From Casetext: Smarter Legal Research

People v. Asher

Michigan Court of Appeals
Feb 5, 1970
21 Mich. App. 524 (Mich. Ct. App. 1970)


Docket No. 5,673.

Decided February 5, 1970.

Appeal from Recorder's Court of Detroit, Robert E. DeMascio, J. Submitted Division 1 January 5, 1970, at Detroit. (Docket No. 5,673.) Decided February 5, 1970.

Donald Asher was convicted by a jury of possession of marihuana. Defendant appeals. Remanded with instructions.

Frank J. Kelley, Attorney General, Robert A. Derengoski, Solicitor General, William L. Cahalan, Prosecuting Attorney, Samuel J. Torina, Chief Appellate Lawyer, and Arthur N. Bishop, Assistant Prosecuting Attorney, for the people.

Daniel H. French and George L. BeGole ( Norman L. Zemke, of counsel), for defendant.

Before: LESINSKI, C.J., and J.H. GILLIS and QUINN, JJ.

Defendant Donald Asher was convicted following a jury trial for possession of marihuana, MCLA § 335.153 (Stat Ann 1957 Rev § 18.1123). This appeal is brought as of right.

It is defendant's position that reversal is required due to application of the "180-day" rule statute, MCLA §§ 780.131, 780.133 (Stat Ann 1969 Cum Supp §§ 28.969[1], 28.969[3]).

In the instant case there were a total of seven adjournments and postponements which delayed the commencement of trial for a full year following the preliminary examination. Arraignment on the information was not held for nearly six months after its first scheduled date. Four adjournments occurred following expiration of the statutory period.

Of the reasons presented in the record for the delays, two require attention. First, the record reveals that several of the delays were caused by the failure of defendant to be present. At all relevant times defendant was in the custody of the Department of Corrections at Jackson prison, and the prosecutor had notice of this fact. It was the position of the trial court, in denying defendant's motion, that defendant had the duty to present himself for trial and failure to do so could not be attributable to the prosecutor. We disagree.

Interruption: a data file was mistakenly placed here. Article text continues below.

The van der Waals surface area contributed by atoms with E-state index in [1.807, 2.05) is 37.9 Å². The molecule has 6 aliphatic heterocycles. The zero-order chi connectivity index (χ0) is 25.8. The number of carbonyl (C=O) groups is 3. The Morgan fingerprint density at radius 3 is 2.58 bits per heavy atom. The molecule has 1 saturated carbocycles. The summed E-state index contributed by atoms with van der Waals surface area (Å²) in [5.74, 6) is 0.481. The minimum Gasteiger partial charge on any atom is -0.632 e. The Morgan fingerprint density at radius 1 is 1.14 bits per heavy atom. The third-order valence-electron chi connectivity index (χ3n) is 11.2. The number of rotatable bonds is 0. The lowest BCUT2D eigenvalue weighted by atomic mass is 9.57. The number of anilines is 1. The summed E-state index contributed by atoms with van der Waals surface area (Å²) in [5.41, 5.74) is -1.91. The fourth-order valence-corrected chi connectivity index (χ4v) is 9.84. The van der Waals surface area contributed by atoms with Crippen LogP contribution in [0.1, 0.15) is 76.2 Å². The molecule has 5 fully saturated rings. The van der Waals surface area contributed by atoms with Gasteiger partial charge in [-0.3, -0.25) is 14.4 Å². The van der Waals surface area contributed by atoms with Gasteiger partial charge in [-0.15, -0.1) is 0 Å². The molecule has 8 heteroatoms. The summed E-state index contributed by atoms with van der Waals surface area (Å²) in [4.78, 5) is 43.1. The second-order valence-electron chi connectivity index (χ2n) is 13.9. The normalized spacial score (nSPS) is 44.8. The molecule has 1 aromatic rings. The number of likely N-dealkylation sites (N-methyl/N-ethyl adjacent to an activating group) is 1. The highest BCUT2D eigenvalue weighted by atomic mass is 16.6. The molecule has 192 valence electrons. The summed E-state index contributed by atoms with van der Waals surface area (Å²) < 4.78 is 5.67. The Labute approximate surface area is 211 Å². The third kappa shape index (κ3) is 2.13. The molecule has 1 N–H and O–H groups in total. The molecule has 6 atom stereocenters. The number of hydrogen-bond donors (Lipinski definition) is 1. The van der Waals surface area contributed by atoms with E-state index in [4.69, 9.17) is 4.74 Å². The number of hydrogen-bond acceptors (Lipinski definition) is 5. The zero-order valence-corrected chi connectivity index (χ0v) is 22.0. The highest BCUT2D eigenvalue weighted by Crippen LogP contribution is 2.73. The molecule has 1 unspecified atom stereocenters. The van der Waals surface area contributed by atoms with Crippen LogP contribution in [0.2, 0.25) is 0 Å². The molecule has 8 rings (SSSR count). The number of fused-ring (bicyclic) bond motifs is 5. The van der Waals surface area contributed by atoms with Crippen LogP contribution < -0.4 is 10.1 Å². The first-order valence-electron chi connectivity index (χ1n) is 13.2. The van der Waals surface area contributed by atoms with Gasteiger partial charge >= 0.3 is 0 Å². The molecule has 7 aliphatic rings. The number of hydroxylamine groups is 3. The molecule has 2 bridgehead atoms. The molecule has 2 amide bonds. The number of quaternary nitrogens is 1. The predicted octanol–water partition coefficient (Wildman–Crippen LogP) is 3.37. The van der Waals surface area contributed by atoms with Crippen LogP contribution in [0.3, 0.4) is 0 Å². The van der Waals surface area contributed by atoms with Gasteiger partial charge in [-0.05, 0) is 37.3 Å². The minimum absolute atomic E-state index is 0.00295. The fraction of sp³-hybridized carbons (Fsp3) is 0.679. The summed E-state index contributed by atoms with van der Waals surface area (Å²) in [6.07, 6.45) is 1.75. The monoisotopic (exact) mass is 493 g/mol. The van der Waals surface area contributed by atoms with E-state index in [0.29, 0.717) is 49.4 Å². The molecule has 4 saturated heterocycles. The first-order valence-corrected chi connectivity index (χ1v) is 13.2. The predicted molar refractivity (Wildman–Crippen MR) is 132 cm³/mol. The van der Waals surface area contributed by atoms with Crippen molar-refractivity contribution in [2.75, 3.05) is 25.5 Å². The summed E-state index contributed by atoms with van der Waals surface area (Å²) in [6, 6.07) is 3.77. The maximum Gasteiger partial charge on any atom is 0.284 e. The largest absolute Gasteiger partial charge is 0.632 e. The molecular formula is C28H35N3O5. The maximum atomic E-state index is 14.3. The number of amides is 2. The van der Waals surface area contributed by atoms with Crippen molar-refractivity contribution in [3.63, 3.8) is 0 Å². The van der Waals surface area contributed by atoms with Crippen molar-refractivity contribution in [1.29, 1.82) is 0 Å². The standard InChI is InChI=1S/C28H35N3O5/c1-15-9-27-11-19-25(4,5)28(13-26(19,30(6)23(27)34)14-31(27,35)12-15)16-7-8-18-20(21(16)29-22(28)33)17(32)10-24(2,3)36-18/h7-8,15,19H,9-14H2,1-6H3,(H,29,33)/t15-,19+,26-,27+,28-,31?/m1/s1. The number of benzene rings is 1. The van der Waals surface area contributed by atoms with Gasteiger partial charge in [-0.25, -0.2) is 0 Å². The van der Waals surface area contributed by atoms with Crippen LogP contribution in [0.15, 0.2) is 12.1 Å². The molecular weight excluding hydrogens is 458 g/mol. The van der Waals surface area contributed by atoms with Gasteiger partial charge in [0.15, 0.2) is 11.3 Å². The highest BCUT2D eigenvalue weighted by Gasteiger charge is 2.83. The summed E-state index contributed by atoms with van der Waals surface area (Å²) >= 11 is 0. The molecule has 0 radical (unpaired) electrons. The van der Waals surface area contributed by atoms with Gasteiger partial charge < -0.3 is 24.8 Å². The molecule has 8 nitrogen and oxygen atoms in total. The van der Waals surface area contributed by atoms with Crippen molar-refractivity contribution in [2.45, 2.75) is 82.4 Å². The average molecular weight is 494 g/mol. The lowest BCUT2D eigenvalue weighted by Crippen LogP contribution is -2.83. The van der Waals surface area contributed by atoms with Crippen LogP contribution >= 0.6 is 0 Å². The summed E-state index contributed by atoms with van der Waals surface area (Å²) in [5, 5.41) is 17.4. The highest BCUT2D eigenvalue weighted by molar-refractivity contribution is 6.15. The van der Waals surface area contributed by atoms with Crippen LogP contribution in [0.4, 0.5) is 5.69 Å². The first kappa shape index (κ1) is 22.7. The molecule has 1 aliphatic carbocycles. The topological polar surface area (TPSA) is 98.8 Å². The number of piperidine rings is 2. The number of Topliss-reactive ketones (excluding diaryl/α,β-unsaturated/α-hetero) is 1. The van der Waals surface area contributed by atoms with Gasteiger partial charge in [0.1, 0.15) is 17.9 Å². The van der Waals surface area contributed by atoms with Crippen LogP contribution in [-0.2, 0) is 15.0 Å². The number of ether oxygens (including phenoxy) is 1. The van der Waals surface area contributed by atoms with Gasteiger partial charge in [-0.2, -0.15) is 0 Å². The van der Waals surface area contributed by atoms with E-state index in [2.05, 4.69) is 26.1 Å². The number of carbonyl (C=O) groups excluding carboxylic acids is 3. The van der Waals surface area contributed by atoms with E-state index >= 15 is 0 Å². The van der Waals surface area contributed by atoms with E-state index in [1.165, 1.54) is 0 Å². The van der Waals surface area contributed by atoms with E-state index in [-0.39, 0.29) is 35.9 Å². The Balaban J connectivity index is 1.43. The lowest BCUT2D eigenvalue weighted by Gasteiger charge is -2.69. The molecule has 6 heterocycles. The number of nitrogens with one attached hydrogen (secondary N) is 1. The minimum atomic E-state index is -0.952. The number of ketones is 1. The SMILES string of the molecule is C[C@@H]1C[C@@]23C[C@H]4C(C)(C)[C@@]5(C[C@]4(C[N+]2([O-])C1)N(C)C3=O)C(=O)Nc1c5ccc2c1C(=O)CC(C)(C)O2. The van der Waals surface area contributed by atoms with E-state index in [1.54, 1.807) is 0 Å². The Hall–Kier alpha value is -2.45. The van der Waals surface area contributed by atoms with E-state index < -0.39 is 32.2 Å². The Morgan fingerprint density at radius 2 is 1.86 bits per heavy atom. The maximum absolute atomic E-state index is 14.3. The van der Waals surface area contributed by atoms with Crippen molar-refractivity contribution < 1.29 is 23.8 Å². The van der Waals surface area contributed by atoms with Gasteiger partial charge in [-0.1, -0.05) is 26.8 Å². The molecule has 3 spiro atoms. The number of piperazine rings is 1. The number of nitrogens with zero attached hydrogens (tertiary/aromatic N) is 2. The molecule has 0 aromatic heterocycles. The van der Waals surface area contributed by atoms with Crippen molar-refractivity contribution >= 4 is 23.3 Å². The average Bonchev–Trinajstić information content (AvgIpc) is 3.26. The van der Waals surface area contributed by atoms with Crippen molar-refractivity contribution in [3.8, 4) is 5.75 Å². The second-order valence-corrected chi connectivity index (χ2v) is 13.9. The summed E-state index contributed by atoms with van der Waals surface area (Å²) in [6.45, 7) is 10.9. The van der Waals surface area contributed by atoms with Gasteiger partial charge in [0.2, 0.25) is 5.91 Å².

The delays referred to hereinafter do not include the adjournment of August 2, 1967, necessitated by the civil disorder in Detroit. That delay was clearly beyond the control of the prosecutor. Brief adjournments under such circumstances are consistent with good-faith diligence.

Where, as here, defendant is being involuntarily (though legally) detained by the state, it becomes the duty of the people to have defendant present at all essential stages of trial. When the prosecutor fails to produce defendant, thus necessitating adjournment, such does not constitute a waiver by defendant of the statutory rights created by the "180-day" rule.

Absence from trial due to imprisonment is not voluntary within the meaning of People v. Gant (1961), 363 Mich. 407, which held that voluntary absence can waive defendant's right to be present at his trial.

The second reason given for the delays is that they resulted from requests of defense counsel. In People v. Hendershot (1959), 357 Mich. 300, 304, the Court stated:

The following statements by the prosecutor appear on the record below: